UBC Theses and Dissertations
Geology and genesis of the wolverine polymetallic volcanic rock-hosted massive sulphide (VHMS) deposit, Finlayson Lake District, Yukon, Canada Bradshaw, Geoffrey David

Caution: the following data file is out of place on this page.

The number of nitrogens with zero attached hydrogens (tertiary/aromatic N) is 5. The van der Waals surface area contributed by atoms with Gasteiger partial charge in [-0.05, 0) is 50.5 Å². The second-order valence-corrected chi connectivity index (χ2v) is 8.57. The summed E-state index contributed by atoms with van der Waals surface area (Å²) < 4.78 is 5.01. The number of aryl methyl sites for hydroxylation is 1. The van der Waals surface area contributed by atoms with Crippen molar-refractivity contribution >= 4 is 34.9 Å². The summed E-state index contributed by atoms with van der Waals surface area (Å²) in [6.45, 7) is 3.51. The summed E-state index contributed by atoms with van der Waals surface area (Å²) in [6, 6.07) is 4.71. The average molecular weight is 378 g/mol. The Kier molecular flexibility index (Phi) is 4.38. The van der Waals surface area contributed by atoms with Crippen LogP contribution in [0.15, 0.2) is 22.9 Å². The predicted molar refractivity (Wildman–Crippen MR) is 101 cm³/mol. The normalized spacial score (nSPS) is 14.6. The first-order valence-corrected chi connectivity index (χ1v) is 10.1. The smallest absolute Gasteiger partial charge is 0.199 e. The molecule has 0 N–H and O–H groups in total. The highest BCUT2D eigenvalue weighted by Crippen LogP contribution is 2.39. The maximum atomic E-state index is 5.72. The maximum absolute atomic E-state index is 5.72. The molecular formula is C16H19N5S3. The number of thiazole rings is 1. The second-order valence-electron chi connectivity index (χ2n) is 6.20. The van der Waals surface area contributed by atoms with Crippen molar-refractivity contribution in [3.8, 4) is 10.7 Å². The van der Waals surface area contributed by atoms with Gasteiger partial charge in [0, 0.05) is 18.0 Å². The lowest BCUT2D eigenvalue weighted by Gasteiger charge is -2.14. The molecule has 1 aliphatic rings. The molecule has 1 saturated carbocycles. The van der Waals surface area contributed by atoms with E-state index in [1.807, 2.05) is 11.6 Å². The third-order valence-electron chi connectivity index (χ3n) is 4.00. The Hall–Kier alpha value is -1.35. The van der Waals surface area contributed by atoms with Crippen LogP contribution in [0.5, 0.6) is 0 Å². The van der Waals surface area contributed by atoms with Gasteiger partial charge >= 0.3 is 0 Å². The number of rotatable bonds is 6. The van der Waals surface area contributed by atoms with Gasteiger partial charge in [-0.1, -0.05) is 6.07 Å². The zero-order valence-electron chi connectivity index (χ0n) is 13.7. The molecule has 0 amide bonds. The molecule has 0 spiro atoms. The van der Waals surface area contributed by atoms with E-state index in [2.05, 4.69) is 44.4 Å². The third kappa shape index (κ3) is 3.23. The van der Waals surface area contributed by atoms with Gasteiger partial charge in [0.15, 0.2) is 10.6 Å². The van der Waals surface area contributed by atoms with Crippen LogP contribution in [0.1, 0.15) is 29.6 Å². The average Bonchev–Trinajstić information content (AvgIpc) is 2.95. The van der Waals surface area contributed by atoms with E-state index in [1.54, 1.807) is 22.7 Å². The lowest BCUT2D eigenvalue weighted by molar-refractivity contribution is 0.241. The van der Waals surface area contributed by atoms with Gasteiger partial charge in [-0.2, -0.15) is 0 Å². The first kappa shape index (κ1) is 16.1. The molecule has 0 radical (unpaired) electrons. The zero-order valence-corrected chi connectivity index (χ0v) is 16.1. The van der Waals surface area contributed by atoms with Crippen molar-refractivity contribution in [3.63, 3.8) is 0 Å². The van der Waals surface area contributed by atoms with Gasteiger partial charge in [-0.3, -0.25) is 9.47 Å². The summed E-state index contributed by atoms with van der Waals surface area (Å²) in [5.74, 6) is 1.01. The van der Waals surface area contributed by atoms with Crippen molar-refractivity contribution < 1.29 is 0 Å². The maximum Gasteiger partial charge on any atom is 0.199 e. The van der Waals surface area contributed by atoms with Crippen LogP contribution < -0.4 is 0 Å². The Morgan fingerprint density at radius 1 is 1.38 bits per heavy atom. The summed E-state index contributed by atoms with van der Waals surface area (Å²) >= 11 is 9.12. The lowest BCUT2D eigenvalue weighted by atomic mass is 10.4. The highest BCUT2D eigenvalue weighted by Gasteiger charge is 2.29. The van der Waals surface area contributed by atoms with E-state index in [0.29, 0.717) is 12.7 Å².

The Wolverine polymetallic massive sulphide deposit (6,237,000 tonnes grading 12.7% zinc, 1.3% copper, 1.6% lead, 370.9 g/t silver and 1.8 g/t gold) is located in the Finlayson Lake district (FLD) of southeastern Yukon Territory, Canada. Its discovery .in 1995 contributed to the largest staking rush in the history of Yukon and provided the impetus for scientific research in this poorly studied part of the Yukon Tanana terrane. The deposit occurs in a highly deformed, but coherent, stratigraphic succession of early Mississippian to early Permian metavolcanic and metasedimentary rocks. Regional geologic mapping and lithogeochemical studies are consistent with its formation on the margin of an evolving ensialic back-arc ocean basin, between the Yukon-Tanana terrane and the ancestral North American craton. Local stratigraphy consists of four major units including (from oldest to youngest): (1) quartz- and feldspar-phyric volcaniclastic rhyolite, carbonaceous argillite and rhyolite porphyry; (2) interbedded argillite, aphyric rhyolite and magnetite-carbonate-pyrite exhalite; (3) fragmental rhyolite; and (4) interbedded carbonaceous argillite, greywacke, basalt and rhyolite. Sulphide mineralization occurs at the "Wolverine horizon", which is located at the contact between Unit 1 and Unit 2, and marks a significant change in the character of the volcanism between the footwall and the hanging wall of the deposit. The footwall consists of a sequence of carbonaceous shale, quartzand feldspar-phyric volcaniclastic rhyolite, and minor feldspar-phyric rhyolite sills, whereas the hanging wall consists of intercalated aphyric rhyolite, carbonaceous shale, and carbonate-pyrite exhalite. Two separate Zn-Pb-Ag massive sulphide lenses, situated at the same stratigraphic horizon, comprise most of the Wolverine deposit. They are laterally connected by stratabound, semi-massive replacement-style, Zn-Pb-Ag mineralization. Copper-rich mineralization commonly replaces the Zn-Pb-Ag mineralization at the base of the lenses and in the footwall replacement zones indicating that primary metal and mineral zonation are preserved. Multiple zones of sulphide stringer veins and regions of conformable chloritesericite-carbonate alteration are developed within permeable volcaniclastic rocks of the footwall. Bariumrich phengitic mica, biotite, Mg-rich chlorite, and siderite are associated preferentially with massive sulphide mineralization. The Zn-Pb-Ag massive sulphide lenses formed at 264 ± 33°C, based on the arsenopyrite geothermometer. The sulphide stringer zones formed at slightly higher temperatures (mean = 282 ± 7°C) based, on estimates derived from the composition of associated hydrothermal chlorite. Late-stage quartzchalcopyrite- pyrite veins formed at temperatures between 265°and 353°C (mean = 302 ± 22°C), based on fluid inclusion microthermometry. Mineralizing fluids are low salinity (2.1-8.5 wt.% NaCl equiv.; mean = 6.0), two-phase, aqueous solutions with high liquid-to-vapor ratios. Evidence of fluid boiling or phase separation is absent. Mineralization is estimated to have formed at a minimum water depth of ~ 1048 meters based on the average salinity and temperatures of homogenization. In-situ δ³⁴S values of sulphide minerals from massive sulphide lenses and sulphide stringer veins display a pronounced bimodal distribution with modes of 0.8 ‰ and 12.0 ‰. The lighter δ³⁴S values are near the top of the lenses, whereas the heavier values come from the underlying stringer veins. The δ³⁴S values and existence of two distinct populations, suggest that sulfur was derived by a combination of biogenic and inorganic reduction of seawater sulphate within a partly closed, anoxic basin. Mineralization formed through a combination of seafloor hydrothermal venting from multiple sulphide mounds and sub-seafloor replacement processes. The reduced nature of the ambient bottom water in the basin likely contributed to the preservation of the sulphide mounds. The geologic setting, styles of mineralization, and physico-chemical conditions of the mineralizing fluids all suggest that the Wolverine deposit formed in a geological environment transitional between that which hosts classic bimodal volcanic rock-hosted massive sulphide deposits and that which hosts sedimentary exhalative massive sulphide deposits. The genetic model developed for the Wolverine deposit in this study will benefit exploration in the Finlayson Lake district by providing specific details on the geological setting and local depositional environment necessary for the formation and preservation of these unusual polymetallic deposits.
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